If you’ve seen Atomic Blonde, Deadpool 2, or Fast & Furious Presents: Hobbs & Shaw, you’ll recognize David Leitch’s style of filmmaking. He focuses on hyperkinetic action and flamboyant violence with a heaping dose of smartass humor—a flashy showcase that often obliterates such niceties as story, motivation, and characterization. A former stuntman who doubled for Brad Pitt in years gone by, Leitch has borrowed heavily from the playbooks of Guy Ritchie, Quentin Tarantino, and Timur Bekmambetov, among others. Call it style over substance. Screen writer Zak Olkewicz used a Japanese book as his source material.
There is a premise, but it’s played mostly for laughs, even though the wildly exaggerated violence is sometimes too startling to shrug off. Brad Pitt is a professional assassin whose unseen supervisor speaks to him through an earpiece. His job is to retrieve a hard-shell briefcase filled with money that one of the designated bad guys has brought aboard the bullet train in Tokyo. Naturally, the villains are a clever and colorful lot. What’s more, there are other suspicious characters on the train who figure in a larger and messier crime arena. All of this is in service of an innocent boy who rests in a hospital room; it is his grandfather (the imposing Hiroyuki Sanada) who sets the wheels in motion for the plot.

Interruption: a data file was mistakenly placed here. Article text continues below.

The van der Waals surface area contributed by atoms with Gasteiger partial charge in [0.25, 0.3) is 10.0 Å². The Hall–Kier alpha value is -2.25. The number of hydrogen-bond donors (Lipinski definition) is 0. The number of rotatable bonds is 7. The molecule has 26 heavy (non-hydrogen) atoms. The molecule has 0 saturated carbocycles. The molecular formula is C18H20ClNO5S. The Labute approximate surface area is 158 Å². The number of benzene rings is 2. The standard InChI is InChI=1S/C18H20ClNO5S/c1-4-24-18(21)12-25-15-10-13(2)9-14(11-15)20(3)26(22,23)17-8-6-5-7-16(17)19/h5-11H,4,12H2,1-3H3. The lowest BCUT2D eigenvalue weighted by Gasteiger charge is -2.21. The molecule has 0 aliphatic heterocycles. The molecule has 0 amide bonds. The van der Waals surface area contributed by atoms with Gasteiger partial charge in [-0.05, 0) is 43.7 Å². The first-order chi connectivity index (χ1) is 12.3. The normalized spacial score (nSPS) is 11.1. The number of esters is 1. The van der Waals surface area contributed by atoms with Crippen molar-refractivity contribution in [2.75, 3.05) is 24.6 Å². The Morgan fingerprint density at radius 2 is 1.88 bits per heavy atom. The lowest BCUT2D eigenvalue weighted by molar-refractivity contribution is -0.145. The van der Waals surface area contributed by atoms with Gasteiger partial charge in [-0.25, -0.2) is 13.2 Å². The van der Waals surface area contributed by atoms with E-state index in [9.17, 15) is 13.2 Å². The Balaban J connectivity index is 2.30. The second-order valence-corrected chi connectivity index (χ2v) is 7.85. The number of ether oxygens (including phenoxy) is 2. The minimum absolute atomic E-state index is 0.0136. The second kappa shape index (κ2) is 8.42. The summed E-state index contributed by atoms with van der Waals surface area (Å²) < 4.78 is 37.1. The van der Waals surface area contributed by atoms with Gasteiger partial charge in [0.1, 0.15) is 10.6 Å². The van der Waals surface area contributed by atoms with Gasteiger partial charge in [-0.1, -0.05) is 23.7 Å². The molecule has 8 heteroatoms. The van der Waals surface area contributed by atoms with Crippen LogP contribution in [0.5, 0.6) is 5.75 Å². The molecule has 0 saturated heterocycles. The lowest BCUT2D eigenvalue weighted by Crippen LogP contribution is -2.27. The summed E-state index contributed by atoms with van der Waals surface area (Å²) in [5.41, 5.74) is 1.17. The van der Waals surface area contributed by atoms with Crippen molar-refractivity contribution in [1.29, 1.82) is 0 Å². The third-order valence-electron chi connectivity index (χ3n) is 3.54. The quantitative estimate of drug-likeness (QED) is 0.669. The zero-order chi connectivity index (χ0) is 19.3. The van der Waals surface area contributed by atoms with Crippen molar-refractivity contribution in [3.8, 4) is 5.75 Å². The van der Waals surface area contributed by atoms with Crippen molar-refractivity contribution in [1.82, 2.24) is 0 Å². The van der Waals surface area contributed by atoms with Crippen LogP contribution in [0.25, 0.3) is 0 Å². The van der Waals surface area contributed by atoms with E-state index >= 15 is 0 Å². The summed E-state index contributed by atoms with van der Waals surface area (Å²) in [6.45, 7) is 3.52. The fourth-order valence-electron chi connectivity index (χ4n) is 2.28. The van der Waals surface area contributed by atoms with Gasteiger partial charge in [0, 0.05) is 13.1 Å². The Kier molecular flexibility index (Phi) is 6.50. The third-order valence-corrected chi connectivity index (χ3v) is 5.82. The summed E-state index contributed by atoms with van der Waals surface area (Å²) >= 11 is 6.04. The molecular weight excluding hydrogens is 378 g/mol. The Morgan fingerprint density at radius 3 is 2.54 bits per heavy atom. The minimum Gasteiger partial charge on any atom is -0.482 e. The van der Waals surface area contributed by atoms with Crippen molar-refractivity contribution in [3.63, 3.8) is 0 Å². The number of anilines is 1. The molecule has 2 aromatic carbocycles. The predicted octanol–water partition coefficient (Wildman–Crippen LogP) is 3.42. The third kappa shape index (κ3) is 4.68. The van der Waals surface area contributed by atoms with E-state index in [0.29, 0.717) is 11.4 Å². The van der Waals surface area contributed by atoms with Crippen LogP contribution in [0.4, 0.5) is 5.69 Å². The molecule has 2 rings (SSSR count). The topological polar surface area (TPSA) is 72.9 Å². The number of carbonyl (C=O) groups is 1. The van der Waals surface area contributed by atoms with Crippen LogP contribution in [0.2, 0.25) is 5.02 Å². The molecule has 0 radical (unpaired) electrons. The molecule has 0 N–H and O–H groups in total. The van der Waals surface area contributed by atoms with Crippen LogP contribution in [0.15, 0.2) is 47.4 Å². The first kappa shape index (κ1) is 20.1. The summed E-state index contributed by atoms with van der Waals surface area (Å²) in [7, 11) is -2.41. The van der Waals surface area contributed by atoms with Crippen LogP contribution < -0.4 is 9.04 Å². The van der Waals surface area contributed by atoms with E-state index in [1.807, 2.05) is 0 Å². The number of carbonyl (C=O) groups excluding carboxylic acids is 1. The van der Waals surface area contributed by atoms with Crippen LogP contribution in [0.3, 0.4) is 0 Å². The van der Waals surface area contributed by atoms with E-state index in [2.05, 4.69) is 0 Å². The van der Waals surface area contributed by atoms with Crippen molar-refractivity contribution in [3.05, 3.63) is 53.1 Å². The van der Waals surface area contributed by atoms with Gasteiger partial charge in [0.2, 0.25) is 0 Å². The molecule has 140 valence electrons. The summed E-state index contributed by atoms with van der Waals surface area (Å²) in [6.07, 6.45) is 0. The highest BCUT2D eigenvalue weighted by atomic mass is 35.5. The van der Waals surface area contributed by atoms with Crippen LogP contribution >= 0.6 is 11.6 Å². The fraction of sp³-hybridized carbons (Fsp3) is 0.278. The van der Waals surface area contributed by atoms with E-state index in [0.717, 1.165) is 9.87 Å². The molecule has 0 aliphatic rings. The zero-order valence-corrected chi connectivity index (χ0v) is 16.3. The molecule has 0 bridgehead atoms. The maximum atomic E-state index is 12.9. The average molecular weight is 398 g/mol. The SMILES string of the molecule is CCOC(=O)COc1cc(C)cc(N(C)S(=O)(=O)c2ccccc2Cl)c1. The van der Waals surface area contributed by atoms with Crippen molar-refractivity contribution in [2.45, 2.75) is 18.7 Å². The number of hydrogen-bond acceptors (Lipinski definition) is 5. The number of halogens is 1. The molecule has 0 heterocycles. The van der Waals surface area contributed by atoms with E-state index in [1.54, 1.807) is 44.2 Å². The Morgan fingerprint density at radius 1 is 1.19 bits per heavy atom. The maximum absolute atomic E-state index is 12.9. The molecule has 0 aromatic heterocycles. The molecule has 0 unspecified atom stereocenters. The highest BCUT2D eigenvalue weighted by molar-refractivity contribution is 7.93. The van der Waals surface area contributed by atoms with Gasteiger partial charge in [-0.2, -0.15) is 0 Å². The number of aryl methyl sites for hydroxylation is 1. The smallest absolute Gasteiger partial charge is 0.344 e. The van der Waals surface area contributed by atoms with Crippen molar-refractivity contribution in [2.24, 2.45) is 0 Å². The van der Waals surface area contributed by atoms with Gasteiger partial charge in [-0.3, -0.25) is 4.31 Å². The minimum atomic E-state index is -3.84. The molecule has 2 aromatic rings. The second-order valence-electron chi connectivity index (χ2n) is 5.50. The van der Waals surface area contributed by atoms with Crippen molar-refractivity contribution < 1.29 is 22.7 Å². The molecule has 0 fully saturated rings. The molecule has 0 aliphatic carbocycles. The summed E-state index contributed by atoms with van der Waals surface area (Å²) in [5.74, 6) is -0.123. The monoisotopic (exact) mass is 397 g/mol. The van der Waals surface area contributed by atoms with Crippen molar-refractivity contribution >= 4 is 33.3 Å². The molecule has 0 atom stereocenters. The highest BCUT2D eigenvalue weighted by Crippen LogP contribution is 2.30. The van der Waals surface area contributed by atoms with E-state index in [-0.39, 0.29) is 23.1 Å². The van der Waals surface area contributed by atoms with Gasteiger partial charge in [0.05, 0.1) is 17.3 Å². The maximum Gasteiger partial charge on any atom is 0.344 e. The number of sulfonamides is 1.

Cameo appearances by some well-known actors add to the feeling that none of this is meant to be taken seriously, except by hard-core aficionados of stunt work, editing, and use of CGI. (The actors never left the Sony lot in Culver City.)
Pitt is in relaxed, likable mode from start to finish, and costars Joey King, Brian Tyree Henry, Aaron Taylor-Johnson, and Michael Shannon wring what meager results they can from the screenplay. Bullet Train is never boring, and it certainly moves, but it’s like an overdose of action moviemaking: much sound and fury, signifying nothing. This should’ve been more fun.